24th August 2019
Back in March this year I visited the exhibition Corita Kent Power Up! at the House of Illustration. The exhibition was one of the best I had seen in a long time, the political messages that Kent communicated through her art struck a nerve with me. Kent is one of my favourite artists due to the fact that her art is aesthetically pleasing, so colourful and also very political. To be able to combine talent with a strong message is something that I am very inspired by.
Whilst visiting the exhibition, I received a free poster. On the back of the poster was the ‘Immaculate Heart College Art Department Rules’. I kept this due to the fact that I found it inspiring and something to look at with interest due to my own studies at university. I realised that whilst looking at the brief for this project that it was a perfect example of a manifesto for the students at the college to follow.
Corita Kent taught this class at the college in LA from 1967-8 (Published in: Corita Kent, Learning By Heart: Teachings to Free the Creative Spirit.)
IMMACULATE HEART COLLEGE ART DEPARTMENT RULES
Here is my copy that I scanned in. I annotated and highlighted the ‘rules’ in order to pick them apart and find out what they entail.
Here are the Immaculate Heart College Art Department Rules. This is the first manifesto I ever came across that was art related. Several of these points struck a particular nerve with me, and made me think about my own practice.
Consider everything an experiment
Nothing is a mistake. There’s no win and no fail. There’s only make.
The only rule is work. If you work it will lead to something. It’s the people who do all of the work all of the time who eventually catch on to things.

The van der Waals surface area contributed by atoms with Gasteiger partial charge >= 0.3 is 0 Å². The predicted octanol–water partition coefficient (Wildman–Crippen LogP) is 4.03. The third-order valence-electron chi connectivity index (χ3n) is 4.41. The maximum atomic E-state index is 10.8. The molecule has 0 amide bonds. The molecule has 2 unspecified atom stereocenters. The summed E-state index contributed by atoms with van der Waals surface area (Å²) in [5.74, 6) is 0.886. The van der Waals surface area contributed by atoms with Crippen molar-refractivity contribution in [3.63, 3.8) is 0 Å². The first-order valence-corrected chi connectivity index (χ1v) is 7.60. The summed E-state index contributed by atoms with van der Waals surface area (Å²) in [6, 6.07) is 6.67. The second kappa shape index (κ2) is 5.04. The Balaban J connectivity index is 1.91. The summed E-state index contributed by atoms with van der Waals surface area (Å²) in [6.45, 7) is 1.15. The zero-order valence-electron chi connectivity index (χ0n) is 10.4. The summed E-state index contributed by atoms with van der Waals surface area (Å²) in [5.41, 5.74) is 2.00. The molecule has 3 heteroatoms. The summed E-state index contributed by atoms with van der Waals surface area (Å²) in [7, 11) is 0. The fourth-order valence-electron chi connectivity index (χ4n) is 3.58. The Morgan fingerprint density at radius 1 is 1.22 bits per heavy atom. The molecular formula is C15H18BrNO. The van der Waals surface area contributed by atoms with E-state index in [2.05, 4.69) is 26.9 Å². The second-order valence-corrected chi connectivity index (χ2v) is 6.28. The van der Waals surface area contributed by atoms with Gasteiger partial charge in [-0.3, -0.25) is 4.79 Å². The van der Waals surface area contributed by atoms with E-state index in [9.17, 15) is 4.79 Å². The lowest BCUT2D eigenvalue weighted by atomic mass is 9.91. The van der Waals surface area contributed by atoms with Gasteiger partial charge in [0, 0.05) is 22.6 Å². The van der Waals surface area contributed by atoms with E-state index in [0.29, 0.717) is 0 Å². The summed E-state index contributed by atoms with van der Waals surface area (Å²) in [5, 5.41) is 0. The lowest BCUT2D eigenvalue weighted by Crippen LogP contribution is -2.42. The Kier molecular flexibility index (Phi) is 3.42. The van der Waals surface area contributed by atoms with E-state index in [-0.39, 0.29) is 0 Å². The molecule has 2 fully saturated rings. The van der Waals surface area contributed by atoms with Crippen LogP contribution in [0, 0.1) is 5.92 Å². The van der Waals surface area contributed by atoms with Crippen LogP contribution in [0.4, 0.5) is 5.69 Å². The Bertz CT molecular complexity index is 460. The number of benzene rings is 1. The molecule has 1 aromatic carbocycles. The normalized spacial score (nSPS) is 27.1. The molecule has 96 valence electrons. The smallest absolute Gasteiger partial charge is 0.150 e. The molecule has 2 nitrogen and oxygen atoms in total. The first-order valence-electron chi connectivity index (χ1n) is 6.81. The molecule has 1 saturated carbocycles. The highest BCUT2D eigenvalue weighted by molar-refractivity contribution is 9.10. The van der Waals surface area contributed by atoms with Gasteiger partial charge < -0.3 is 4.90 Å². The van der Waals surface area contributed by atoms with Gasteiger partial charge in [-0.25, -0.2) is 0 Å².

Don’t try to create and analyze at the same time. They’re different processes.
We’re breaking all the rules. Even our own rules. And how do we do that? By leaving plenty of room for X quantities.
HINTS: Always be around. Come or go to everything. Always go to classes. Read anything you can get your hands on. Look at movies carefully, often. Save everything. It might come in handy later.
General understanding of this:
After looking at Corita’s ‘rules’ I feel that she was trying to tell students to be fearless. By this I mean to not worry about things being perfect, but to just create and not worry about it. By considering everything an experiment, it would mean that when creating work there is not a worry for perfection. By creating SOMETHING, it is much more productive than not doing anything. The ‘hints’ Kent puts at the bottom of the list are also interesting, as it tells her students to take notice of things, such as films, to read, to go out. Essentially, Kent is saying that you should DO, and not be passive.
I identify with these ‘rules’ deeply as I feel that my own practice can be hindered by my own pressure of the final result being perfect. I also feel that Kent’s advice to read, watch films and take advantage of opportunities is important. While making my manifesto, which is focused on my own making, I want to think about how I create, and what I can do to improve my process.